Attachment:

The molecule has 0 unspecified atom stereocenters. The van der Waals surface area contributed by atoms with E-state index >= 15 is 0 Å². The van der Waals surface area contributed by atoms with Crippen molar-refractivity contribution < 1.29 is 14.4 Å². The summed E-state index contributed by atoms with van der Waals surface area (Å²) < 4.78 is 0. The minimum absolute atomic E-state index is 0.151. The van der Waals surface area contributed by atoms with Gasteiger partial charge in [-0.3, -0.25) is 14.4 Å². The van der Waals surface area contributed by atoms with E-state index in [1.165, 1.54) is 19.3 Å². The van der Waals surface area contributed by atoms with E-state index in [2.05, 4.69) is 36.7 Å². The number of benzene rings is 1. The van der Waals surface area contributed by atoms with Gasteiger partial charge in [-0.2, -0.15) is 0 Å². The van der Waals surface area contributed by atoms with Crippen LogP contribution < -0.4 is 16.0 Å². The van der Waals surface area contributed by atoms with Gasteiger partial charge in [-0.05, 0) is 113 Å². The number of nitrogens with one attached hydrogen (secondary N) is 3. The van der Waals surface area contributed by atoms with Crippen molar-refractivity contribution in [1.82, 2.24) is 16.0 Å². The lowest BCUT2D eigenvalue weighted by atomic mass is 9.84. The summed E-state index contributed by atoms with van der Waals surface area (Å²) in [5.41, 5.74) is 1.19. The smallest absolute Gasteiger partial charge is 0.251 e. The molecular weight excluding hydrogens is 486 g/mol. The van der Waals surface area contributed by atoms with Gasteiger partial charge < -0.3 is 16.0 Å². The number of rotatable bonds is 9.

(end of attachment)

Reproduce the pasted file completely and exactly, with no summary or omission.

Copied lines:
The molecule has 0 unspecified atom stereocenters. The van der Waals surface area contributed by atoms with E-state index >= 15 is 0 Å². The van der Waals surface area contributed by atoms with Crippen molar-refractivity contribution < 1.29 is 14.4 Å². The summed E-state index contributed by atoms with van der Waals surface area (Å²) < 4.78 is 0. The minimum absolute atomic E-state index is 0.151. The van der Waals surface area contributed by atoms with Gasteiger partial charge in [-0.3, -0.25) is 14.4 Å². The van der Waals surface area contributed by atoms with E-state index in [1.165, 1.54) is 19.3 Å². The van der Waals surface area contributed by atoms with E-state index in [2.05, 4.69) is 36.7 Å². The number of benzene rings is 1. The van der Waals surface area contributed by atoms with Gasteiger partial charge in [-0.2, -0.15) is 0 Å². The van der Waals surface area contributed by atoms with Crippen LogP contribution < -0.4 is 16.0 Å². The van der Waals surface area contributed by atoms with Gasteiger partial charge in [-0.05, 0) is 113 Å². The number of nitrogens with one attached hydrogen (secondary N) is 3. The van der Waals surface area contributed by atoms with Crippen molar-refractivity contribution in [1.82, 2.24) is 16.0 Å². The lowest BCUT2D eigenvalue weighted by atomic mass is 9.84. The summed E-state index contributed by atoms with van der Waals surface area (Å²) in [5.41, 5.74) is 1.19. The smallest absolute Gasteiger partial charge is 0.251 e. The molecular weight excluding hydrogens is 486 g/mol. The van der Waals surface area contributed by atoms with Gasteiger partial charge < -0.3 is 16.0 Å². The number of rotatable bonds is 9.